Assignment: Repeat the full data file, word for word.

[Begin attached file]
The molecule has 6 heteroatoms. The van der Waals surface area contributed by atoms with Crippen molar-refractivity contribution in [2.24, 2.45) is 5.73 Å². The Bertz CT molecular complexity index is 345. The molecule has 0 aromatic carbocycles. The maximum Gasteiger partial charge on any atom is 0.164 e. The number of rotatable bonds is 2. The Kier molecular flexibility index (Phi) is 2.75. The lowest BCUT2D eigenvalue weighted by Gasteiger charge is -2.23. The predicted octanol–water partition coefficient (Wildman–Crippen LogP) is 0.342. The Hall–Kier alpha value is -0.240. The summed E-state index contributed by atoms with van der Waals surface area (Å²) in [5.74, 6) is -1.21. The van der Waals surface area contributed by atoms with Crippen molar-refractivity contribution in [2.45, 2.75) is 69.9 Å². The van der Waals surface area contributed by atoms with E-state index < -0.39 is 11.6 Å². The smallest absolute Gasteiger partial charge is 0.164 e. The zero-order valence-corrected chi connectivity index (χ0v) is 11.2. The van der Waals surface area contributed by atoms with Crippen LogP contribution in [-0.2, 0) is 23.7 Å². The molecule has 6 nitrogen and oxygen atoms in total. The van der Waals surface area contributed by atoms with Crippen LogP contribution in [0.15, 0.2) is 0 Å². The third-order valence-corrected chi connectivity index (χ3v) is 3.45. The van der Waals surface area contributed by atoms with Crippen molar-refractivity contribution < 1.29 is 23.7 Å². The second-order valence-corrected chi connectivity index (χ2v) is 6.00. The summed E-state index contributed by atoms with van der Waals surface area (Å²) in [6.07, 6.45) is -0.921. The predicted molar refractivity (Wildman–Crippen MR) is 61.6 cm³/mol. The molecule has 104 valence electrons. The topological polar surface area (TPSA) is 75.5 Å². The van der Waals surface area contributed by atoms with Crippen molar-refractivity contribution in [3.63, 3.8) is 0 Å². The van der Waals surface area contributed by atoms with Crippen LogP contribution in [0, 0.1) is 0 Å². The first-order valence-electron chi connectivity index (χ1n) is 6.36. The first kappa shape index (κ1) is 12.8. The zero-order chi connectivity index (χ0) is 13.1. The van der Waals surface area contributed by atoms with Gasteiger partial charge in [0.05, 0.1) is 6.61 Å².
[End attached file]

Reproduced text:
The molecule has 6 heteroatoms. The van der Waals surface area contributed by atoms with Crippen molar-refractivity contribution in [2.24, 2.45) is 5.73 Å². The Bertz CT molecular complexity index is 345. The molecule has 0 aromatic carbocycles. The maximum Gasteiger partial charge on any atom is 0.164 e. The number of rotatable bonds is 2. The Kier molecular flexibility index (Phi) is 2.75. The lowest BCUT2D eigenvalue weighted by Gasteiger charge is -2.23. The predicted octanol–water partition coefficient (Wildman–Crippen LogP) is 0.342. The Hall–Kier alpha value is -0.240. The summed E-state index contributed by atoms with van der Waals surface area (Å²) in [5.74, 6) is -1.21. The van der Waals surface area contributed by atoms with Crippen molar-refractivity contribution in [2.45, 2.75) is 69.9 Å². The van der Waals surface area contributed by atoms with E-state index < -0.39 is 11.6 Å². The smallest absolute Gasteiger partial charge is 0.164 e. The zero-order valence-corrected chi connectivity index (χ0v) is 11.2. The van der Waals surface area contributed by atoms with Crippen LogP contribution in [-0.2, 0) is 23.7 Å². The molecule has 6 nitrogen and oxygen atoms in total. The van der Waals surface area contributed by atoms with Crippen LogP contribution in [0.15, 0.2) is 0 Å². The third-order valence-corrected chi connectivity index (χ3v) is 3.45. The van der Waals surface area contributed by atoms with Crippen molar-refractivity contribution < 1.29 is 23.7 Å². The second-order valence-corrected chi connectivity index (χ2v) is 6.00. The summed E-state index contributed by atoms with van der Waals surface area (Å²) in [6.07, 6.45) is -0.921. The predicted molar refractivity (Wildman–Crippen MR) is 61.6 cm³/mol. The molecule has 104 valence electrons. The topological polar surface area (TPSA) is 75.5 Å². The van der Waals surface area contributed by atoms with Crippen molar-refractivity contribution in [3.63, 3.8) is 0 Å². The van der Waals surface area contributed by atoms with Crippen LogP contribution in [0, 0.1) is 0 Å². The first-order valence-electron chi connectivity index (χ1n) is 6.36. The first kappa shape index (κ1) is 12.8. The zero-order chi connectivity index (χ0) is 13.1. The van der Waals surface area contributed by atoms with Gasteiger partial charge in [0.05, 0.1) is 6.61 Å².